It must have been Perkins unusual naivete and gaity which led to his casting as Norman Bates; even in Psycho, he reads more pathetic—a nebbish, like someone who has yet to figure out how his body works and how he, himself, is supposed to work in the world—than creepy. Accordingly, Psycho has, over the years, begun to be tinged with melancholy for me, or at least with regard to Bates’ fate. A desponance, too, lingers in Perkins’ eyes, like world-weariness, appropriate for a poet who decides to exit the world. (Appropriate, too, for a 35-year-old bachelor confronted with the meaning of marriage after the sexual revolution, as he was the original pick for Bobby in Sondheim’s Company.)
With only an early Sunday to film, Bogart gives the store the same emotional incongruity as its lyrical content: Halls and rooms are full of all the products anyone would ever want (which certainly explains the appeal to Charles), but the floors are long, extending deep into a black abyss, while the surviving black and white kinoscope heightens the contrast between the garish light of one section and the darkness of a pathway that leads into a chasm of unknowability. What was once a paradise—being alone in a gigantic store, watching Perkins dance merrily, singing “If You Can Find Me, I’m Here”—is really a purgatory, contentedness possible at the cost of happiness and freedom. But then, Charles would surely argue, isn’t that true of the outside world?
In Evening Primrose’s final song, “Take Me to the World,” we fully understand that its contradictions and paradoxes are rooted in the same problem, and the same dissatisfaction. As the two “camp” in the middle of a factitious wood scene, Ella fantasizes, “Take me to the world that’s real… Take me to the world where I can be alive.” Her pleading transcends the artificiality of the space, her desire nearly enough to make the fake store scene real. But Charles shoots back, “The world is better here, I know, I’ve seen them both.” He describes the ways in which there’s no place for them outside; the cruelty of the world will not only cast them away, but disintegrate their love for one another. The space beyond the walls of the store will undoubtedly change them and corrupt them; in a place with a melange of external factors, their passion would not survive. When confronted with the possibility of leaving the store, Perkins looks battered, like all of the memories of how unfair and pitiless being alive can be flooded all of Charles’s synapses, pummeling the rest of his body with palpable pain. Though Charles soon cedes to Ella’s wishes, one can’t escape the idea that, for both of them, heartbreak is intrinsic to hope. He knows what will become of them, and perhaps in a way, she does too. Their romanticism will be their doom. But isn’t it a thrill?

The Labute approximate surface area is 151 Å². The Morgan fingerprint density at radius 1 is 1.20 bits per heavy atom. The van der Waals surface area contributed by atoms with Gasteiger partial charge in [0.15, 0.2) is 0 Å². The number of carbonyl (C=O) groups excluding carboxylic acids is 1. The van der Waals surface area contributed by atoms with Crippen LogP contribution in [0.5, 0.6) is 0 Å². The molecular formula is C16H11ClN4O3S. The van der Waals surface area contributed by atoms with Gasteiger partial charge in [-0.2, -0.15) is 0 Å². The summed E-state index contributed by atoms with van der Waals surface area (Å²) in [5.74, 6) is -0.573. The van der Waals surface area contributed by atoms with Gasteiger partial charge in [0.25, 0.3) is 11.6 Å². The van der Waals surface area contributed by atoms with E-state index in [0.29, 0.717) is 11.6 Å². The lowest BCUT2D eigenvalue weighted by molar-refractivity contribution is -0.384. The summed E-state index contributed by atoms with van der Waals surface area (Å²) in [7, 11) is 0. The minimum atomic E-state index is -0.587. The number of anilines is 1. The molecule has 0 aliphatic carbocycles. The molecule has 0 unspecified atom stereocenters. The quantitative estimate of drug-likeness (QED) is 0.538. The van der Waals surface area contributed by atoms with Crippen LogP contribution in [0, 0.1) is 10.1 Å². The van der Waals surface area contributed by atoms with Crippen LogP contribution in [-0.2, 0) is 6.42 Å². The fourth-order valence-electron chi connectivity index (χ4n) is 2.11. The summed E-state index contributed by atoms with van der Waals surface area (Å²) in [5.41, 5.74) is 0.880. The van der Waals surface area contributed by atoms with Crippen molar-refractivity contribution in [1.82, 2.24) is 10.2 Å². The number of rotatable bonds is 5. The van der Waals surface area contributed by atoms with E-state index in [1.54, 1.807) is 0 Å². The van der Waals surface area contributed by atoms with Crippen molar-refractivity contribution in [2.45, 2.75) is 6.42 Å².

I think that’s why I can’t force myself to “enjoy” time in quarantine, nor to conjure chimera in the form of normality. I have the privilege of a full time job, but the precariousness of whatever happens next, in a fairly value neutral manner, drills itself into my head. If the precariousness will drive you mad, then I understand Ella and Charles’s impulses: falling in love with someone, the idea of someone, the idea of another place, until they all melt into the same thing and become real and tactile when little else in this world, as it is or ever was, can be.
Maybe they had a point. Everything feels more intense in self-isolation. Without the aid of the outside world mitigating and modulating emotion, the distraction of external factors, little waves of pleasure or excitement become blasts, or what would have been a minor pulse of melancholy now exerts the aggressive power of the undertow on the shore. I’ve found myself weeping at three episodes of Frasier, at George Cukor’s Holiday, at Evening Primrose, of course. At who knows what next. In a way, it’s a little bit of a balm to be able to feel so fully. Reminders of a fantasy. Frank Rich once wrote, “To be a Stephen Sondheim fan is to have one’s heart broken at regular intervals.” Maybe heartbreak is the only way to survive in the world.
I hate to be self-aggrandizing; I suppose what I’m saying is that I’m worried that the emptiness I’ve found indoors is also waiting for me outside.